Muddling Through

Under the Christmas Tree

“Have Yourself a Merry Little Christmas” was just another Christmas song to me when I was growing up, a song on one of the many albums spinning on the turntable every holiday or eight track cassette we played in the car until James Taylor recorded his version in the fall of 2001. Suddenly, for some inexplicable reason, a song I had known all my life, began to make me cry.

I guess subconsciously, I knew something about this rendition was different. Christmas Fireplace

I can’t find my way around the block without getting lost, and I can’t add two and two to save my life, but words stick in my head, worm their way into my subconscious, and I can’t get them out. So although I didn’t pay close attention to the lyrics of Taylor’s interpretation, that subtle change found its way into my heart, and the singer’s shift back to the original, “Until then, we’ll have to muddle through somehow,” brought me to tears each and every time I heard the song.

The original lyrics to “Have Yourself a Merry Little Christmas” written by Hugh Martin and Ralph Blane back in 1943 for the soundtrack to the movie, Meet Me in Saint Louis, were in fact so lugubrious that Judy Garland, who sang the song for the movie score, insisted on some less depressing lines.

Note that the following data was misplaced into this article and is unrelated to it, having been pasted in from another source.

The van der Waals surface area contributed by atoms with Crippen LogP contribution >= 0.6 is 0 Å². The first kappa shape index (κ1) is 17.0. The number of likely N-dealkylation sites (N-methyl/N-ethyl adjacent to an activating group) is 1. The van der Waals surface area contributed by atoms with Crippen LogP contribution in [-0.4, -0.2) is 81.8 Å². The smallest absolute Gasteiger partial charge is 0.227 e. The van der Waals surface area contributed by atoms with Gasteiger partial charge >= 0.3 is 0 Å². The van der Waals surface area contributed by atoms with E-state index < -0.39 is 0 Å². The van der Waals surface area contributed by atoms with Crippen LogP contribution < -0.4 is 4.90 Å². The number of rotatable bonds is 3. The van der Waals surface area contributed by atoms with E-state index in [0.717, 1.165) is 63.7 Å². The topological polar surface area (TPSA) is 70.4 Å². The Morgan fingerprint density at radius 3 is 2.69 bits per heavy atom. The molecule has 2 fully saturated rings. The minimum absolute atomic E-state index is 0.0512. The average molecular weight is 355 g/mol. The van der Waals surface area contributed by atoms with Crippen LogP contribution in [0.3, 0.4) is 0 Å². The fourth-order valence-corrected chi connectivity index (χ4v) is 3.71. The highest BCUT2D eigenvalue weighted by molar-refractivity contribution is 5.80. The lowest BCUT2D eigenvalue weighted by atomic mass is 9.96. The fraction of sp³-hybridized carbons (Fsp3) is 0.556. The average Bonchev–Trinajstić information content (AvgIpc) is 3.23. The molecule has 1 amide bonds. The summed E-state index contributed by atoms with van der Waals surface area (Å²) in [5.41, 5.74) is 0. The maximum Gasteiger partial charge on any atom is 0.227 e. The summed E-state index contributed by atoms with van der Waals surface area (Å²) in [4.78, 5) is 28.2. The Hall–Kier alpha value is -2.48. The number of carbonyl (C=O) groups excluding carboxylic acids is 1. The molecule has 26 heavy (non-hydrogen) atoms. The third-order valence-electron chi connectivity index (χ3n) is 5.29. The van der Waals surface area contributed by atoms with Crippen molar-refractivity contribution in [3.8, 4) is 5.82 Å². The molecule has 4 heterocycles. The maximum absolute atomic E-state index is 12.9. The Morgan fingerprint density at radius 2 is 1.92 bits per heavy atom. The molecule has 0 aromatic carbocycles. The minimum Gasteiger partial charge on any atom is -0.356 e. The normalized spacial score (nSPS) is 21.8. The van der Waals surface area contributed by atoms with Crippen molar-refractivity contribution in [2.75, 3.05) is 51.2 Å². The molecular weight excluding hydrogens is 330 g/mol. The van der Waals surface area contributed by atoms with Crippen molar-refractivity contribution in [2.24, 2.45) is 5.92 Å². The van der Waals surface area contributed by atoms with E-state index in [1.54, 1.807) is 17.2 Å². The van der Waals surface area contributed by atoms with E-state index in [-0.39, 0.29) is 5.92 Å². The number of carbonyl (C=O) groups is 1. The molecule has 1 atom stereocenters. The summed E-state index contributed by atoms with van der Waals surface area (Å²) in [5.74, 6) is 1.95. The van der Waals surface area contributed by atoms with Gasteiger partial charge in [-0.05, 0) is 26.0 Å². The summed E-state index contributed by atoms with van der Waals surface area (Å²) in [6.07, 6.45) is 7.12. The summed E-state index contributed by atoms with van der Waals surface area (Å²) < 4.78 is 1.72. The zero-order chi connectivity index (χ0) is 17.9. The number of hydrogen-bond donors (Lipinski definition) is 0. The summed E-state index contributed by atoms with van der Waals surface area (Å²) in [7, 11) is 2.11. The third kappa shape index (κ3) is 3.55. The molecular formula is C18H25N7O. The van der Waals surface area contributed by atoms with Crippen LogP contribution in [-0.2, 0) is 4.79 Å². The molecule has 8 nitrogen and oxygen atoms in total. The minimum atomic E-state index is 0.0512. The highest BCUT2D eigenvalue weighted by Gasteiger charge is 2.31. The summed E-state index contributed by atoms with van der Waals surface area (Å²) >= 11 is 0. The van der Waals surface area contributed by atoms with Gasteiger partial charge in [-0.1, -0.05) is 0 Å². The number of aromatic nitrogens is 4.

Since I cannot quote the lyrics in this post for fear of copyright infringement, you may find them here as well as many other interesting factoids regarding this song. When James Taylor released his arrangement in 2001, many felt the use of some Martin and Blane’s original lyrics was in response to 9/11, but the singer explained to NPR that it was all simply a sad coincidence.

This year, we find ourselves yet again, at the crossroads of crisis and hopelessness, and I find myself, once more, sobbing over James Taylor’s “Have Yourself a Merry Little Christmas,” a fitting soundtrack as we look forward with great relief to the tail end of 2020, a year of great loss and one of the worst in history.

But just as my tears back then were not hopeless, nor are they hopeless now, for all these years later, I continue to find comfort and hope you will as well in the cyclical meaning of this special melody. The significance, as relevant today as it was in 1943 remains in my heart, the words, a prayer for health, love, and joy in 2021.

Works Cited

“A Holiday Classic From James Taylor His Melancholy ‘Christmas’ Captures Nation’s Mood After Sept. 11.” NPR,

“The Story Behind ‘Have Yourself A Merry Little Christmas.'” NPR, 19 Nov. 2010,

William, Chris. “The History of a Popular Holiday Song.” Entertainment Weekly, Meredith Corporation, 8 Jan. 2007,


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